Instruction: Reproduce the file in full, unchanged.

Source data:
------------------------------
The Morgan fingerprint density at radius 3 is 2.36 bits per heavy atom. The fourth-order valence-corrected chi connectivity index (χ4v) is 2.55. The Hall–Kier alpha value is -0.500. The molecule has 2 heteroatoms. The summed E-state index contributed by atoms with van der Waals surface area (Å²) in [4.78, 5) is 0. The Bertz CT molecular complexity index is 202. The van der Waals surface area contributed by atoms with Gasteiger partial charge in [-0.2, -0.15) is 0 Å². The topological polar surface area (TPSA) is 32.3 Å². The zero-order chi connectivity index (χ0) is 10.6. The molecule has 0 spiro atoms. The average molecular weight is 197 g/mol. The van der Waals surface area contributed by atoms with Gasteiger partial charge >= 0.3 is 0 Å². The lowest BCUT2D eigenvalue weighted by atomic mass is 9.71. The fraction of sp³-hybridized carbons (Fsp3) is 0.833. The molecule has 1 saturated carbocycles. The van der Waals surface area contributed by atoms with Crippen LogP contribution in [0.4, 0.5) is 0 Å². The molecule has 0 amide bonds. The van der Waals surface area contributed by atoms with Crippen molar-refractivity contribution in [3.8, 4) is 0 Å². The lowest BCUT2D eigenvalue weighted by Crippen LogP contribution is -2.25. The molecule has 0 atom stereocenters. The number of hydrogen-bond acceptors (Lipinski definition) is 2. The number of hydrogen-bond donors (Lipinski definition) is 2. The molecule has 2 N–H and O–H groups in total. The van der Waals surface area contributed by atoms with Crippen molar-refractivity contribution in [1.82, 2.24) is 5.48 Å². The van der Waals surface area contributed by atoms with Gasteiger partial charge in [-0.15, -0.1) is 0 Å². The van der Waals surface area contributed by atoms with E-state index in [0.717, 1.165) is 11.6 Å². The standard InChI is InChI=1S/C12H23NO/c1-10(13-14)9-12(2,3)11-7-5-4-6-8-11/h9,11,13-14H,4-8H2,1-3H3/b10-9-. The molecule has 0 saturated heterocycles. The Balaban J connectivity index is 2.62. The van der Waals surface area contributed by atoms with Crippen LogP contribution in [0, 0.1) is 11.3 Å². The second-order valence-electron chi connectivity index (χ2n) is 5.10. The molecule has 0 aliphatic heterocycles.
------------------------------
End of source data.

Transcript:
The Morgan fingerprint density at radius 3 is 2.36 bits per heavy atom. The fourth-order valence-corrected chi connectivity index (χ4v) is 2.55. The Hall–Kier alpha value is -0.500. The molecule has 2 heteroatoms. The summed E-state index contributed by atoms with van der Waals surface area (Å²) in [4.78, 5) is 0. The Bertz CT molecular complexity index is 202. The van der Waals surface area contributed by atoms with Gasteiger partial charge in [-0.2, -0.15) is 0 Å². The topological polar surface area (TPSA) is 32.3 Å². The zero-order chi connectivity index (χ0) is 10.6. The molecule has 0 spiro atoms. The average molecular weight is 197 g/mol. The van der Waals surface area contributed by atoms with Gasteiger partial charge >= 0.3 is 0 Å². The lowest BCUT2D eigenvalue weighted by atomic mass is 9.71. The fraction of sp³-hybridized carbons (Fsp3) is 0.833. The molecule has 1 saturated carbocycles. The van der Waals surface area contributed by atoms with Crippen LogP contribution in [0.4, 0.5) is 0 Å². The molecule has 0 amide bonds. The van der Waals surface area contributed by atoms with Crippen molar-refractivity contribution in [3.8, 4) is 0 Å². The lowest BCUT2D eigenvalue weighted by Crippen LogP contribution is -2.25. The molecule has 0 atom stereocenters. The number of hydrogen-bond acceptors (Lipinski definition) is 2. The number of hydrogen-bond donors (Lipinski definition) is 2. The molecule has 2 N–H and O–H groups in total. The van der Waals surface area contributed by atoms with Crippen molar-refractivity contribution in [1.82, 2.24) is 5.48 Å². The van der Waals surface area contributed by atoms with Gasteiger partial charge in [-0.15, -0.1) is 0 Å². The van der Waals surface area contributed by atoms with E-state index in [0.717, 1.165) is 11.6 Å². The standard InChI is InChI=1S/C12H23NO/c1-10(13-14)9-12(2,3)11-7-5-4-6-8-11/h9,11,13-14H,4-8H2,1-3H3/b10-9-. The molecule has 0 saturated heterocycles. The Balaban J connectivity index is 2.62. The van der Waals surface area contributed by atoms with Crippen LogP contribution in [0, 0.1) is 11.3 Å². The second-order valence-electron chi connectivity index (χ2n) is 5.10. The molecule has 0 aliphatic heterocycles.